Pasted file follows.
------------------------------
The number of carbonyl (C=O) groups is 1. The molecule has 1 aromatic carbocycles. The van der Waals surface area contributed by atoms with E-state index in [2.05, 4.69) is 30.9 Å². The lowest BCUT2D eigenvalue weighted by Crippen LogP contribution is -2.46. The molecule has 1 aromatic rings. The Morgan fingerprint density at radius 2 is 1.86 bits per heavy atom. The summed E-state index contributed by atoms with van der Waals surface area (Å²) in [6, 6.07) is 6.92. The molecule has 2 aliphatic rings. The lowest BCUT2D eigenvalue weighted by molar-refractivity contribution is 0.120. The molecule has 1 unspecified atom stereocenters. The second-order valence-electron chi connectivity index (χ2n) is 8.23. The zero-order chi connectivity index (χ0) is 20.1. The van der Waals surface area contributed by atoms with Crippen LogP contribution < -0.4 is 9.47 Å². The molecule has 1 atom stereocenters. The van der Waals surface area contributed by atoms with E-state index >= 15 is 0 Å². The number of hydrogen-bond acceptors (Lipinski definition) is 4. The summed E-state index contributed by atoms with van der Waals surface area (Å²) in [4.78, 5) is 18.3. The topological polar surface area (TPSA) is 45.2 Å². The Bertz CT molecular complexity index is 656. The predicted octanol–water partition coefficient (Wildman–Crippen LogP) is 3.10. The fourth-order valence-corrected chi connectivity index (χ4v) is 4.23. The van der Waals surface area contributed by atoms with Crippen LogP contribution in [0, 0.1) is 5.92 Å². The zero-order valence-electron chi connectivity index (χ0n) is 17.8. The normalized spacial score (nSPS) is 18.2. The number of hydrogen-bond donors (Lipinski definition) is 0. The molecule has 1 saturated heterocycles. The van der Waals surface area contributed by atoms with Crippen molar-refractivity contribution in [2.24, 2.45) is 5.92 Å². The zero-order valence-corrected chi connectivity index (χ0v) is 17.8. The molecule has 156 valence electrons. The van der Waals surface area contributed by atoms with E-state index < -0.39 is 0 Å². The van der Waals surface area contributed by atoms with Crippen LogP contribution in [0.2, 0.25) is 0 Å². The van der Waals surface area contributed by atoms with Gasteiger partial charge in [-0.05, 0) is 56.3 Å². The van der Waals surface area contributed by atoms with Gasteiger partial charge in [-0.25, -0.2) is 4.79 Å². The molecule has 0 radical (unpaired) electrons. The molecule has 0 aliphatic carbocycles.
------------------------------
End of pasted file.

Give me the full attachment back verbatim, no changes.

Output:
The number of carbonyl (C=O) groups is 1. The molecule has 1 aromatic carbocycles. The van der Waals surface area contributed by atoms with E-state index in [2.05, 4.69) is 30.9 Å². The lowest BCUT2D eigenvalue weighted by Crippen LogP contribution is -2.46. The molecule has 1 aromatic rings. The Morgan fingerprint density at radius 2 is 1.86 bits per heavy atom. The summed E-state index contributed by atoms with van der Waals surface area (Å²) in [6, 6.07) is 6.92. The molecule has 2 aliphatic rings. The lowest BCUT2D eigenvalue weighted by molar-refractivity contribution is 0.120. The molecule has 1 unspecified atom stereocenters. The second-order valence-electron chi connectivity index (χ2n) is 8.23. The zero-order chi connectivity index (χ0) is 20.1. The van der Waals surface area contributed by atoms with Crippen LogP contribution < -0.4 is 9.47 Å². The molecule has 1 atom stereocenters. The van der Waals surface area contributed by atoms with E-state index >= 15 is 0 Å². The number of hydrogen-bond acceptors (Lipinski definition) is 4. The summed E-state index contributed by atoms with van der Waals surface area (Å²) in [4.78, 5) is 18.3. The topological polar surface area (TPSA) is 45.2 Å². The Bertz CT molecular complexity index is 656. The predicted octanol–water partition coefficient (Wildman–Crippen LogP) is 3.10. The fourth-order valence-corrected chi connectivity index (χ4v) is 4.23. The van der Waals surface area contributed by atoms with Crippen LogP contribution in [0, 0.1) is 5.92 Å². The zero-order valence-electron chi connectivity index (χ0n) is 17.8. The normalized spacial score (nSPS) is 18.2. The number of hydrogen-bond donors (Lipinski definition) is 0. The molecule has 1 saturated heterocycles. The van der Waals surface area contributed by atoms with Crippen molar-refractivity contribution in [2.24, 2.45) is 5.92 Å². The zero-order valence-corrected chi connectivity index (χ0v) is 17.8. The molecule has 156 valence electrons. The van der Waals surface area contributed by atoms with E-state index < -0.39 is 0 Å². The van der Waals surface area contributed by atoms with Crippen LogP contribution in [0.2, 0.25) is 0 Å². The van der Waals surface area contributed by atoms with Gasteiger partial charge in [-0.05, 0) is 56.3 Å². The van der Waals surface area contributed by atoms with Gasteiger partial charge in [-0.25, -0.2) is 4.79 Å². The molecule has 0 radical (unpaired) electrons. The molecule has 0 aliphatic carbocycles.